by Alizarin J. Crimson
Sometimes I feel like my head is going to burst with irony.
Like walking through Arab East Jerusalem and seeing Palestinian men wearing tshirts that say: “F.B.I. anti-terrorism unit”. And I wonder if they are wearing it out of irony or if they don’t actually know what it says. Clothing covered with English words and phrases is very popular in the West Bank. Many of the phrases make absolutely no sense at all, while some of it is quite sexually suggestive. So it blows your mind when you walk through extremely conservative Hebron and you see a Palestiniain kid wearing a t-shirt saying “No, you’re NOT coming home with me tonight.” or “Mad licking skills.”
Today I had some business in Jewish West Jerusalem and stopped in a few art galleries that were on my way. To be confronted by a nice Jewish man who tries to sell you some Judaica painting for $3000 and who happens to be dressed in the exact same manner as the people who just spit on you and called you a Nazi the day before is irony. When enough of these people harass you, you have a physical reaction everytime you see them because your body is preparing you to be harassed.
So is kneeling down and feeling the pain in your right thigh where the gigantic rock hit you a few weeks before, (courtesy of the religious Jews in Hebron) as you examine a painting of a bunch of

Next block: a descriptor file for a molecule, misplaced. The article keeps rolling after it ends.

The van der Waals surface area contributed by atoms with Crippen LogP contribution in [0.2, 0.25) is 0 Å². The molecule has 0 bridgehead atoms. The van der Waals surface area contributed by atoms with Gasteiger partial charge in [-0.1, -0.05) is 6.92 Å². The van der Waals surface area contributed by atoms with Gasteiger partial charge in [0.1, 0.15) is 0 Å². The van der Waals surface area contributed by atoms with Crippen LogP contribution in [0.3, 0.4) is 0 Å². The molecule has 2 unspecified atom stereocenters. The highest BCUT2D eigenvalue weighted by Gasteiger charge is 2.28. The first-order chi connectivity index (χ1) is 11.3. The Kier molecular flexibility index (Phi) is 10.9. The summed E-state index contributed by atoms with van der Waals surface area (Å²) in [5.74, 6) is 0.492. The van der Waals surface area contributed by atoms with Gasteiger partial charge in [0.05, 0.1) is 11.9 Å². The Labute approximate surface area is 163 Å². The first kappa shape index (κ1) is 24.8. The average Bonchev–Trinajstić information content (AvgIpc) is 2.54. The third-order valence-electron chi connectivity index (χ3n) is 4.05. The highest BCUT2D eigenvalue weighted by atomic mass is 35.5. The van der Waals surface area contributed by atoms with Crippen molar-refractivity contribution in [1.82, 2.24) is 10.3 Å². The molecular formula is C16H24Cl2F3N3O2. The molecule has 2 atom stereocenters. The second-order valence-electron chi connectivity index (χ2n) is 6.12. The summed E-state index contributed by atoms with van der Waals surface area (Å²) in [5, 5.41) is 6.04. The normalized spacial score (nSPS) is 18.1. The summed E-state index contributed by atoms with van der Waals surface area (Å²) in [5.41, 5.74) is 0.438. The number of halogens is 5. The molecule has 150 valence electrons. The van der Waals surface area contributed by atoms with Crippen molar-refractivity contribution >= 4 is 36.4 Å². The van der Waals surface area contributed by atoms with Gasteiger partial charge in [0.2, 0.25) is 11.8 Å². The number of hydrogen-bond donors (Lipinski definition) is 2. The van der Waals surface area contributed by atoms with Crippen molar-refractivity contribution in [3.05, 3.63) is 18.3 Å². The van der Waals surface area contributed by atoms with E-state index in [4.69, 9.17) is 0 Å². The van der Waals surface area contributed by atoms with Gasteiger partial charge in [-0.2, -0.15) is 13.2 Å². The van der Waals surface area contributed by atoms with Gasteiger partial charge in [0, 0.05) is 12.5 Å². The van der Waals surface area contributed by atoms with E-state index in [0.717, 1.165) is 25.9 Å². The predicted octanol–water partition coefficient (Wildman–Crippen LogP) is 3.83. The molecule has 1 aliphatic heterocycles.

religious Jews praying. This particular injury which has not healed yet came from an adult male this time (never got around to writing in detail about it, but the official report is here) who was never arrested despite a police complaint by both me and Joe Skillet.
More irony is when I ran into a border policeman who happened to be in the police car which took Joe and I to the police station that day we made the complaint. He saw me going through the checkpoint from Palestinian controlled H1 into Israeli military controlled H2 and told me that if I ever saw the guy in there (pointing to Palestinian controlled H1) who hit me with the rock, he’d arrest him. I informed him that it wasn’t a Palestinian who threw the rock, it was a Jew. With a look of shock and disbelief, he asked, “Why do they throw rocks at you ?”
“I don’t know, why don’t you ask them ?” I replied. Suffice it to say, he didn’t offer to go into Beit Hadassah and find the Jew who hit me with the rock.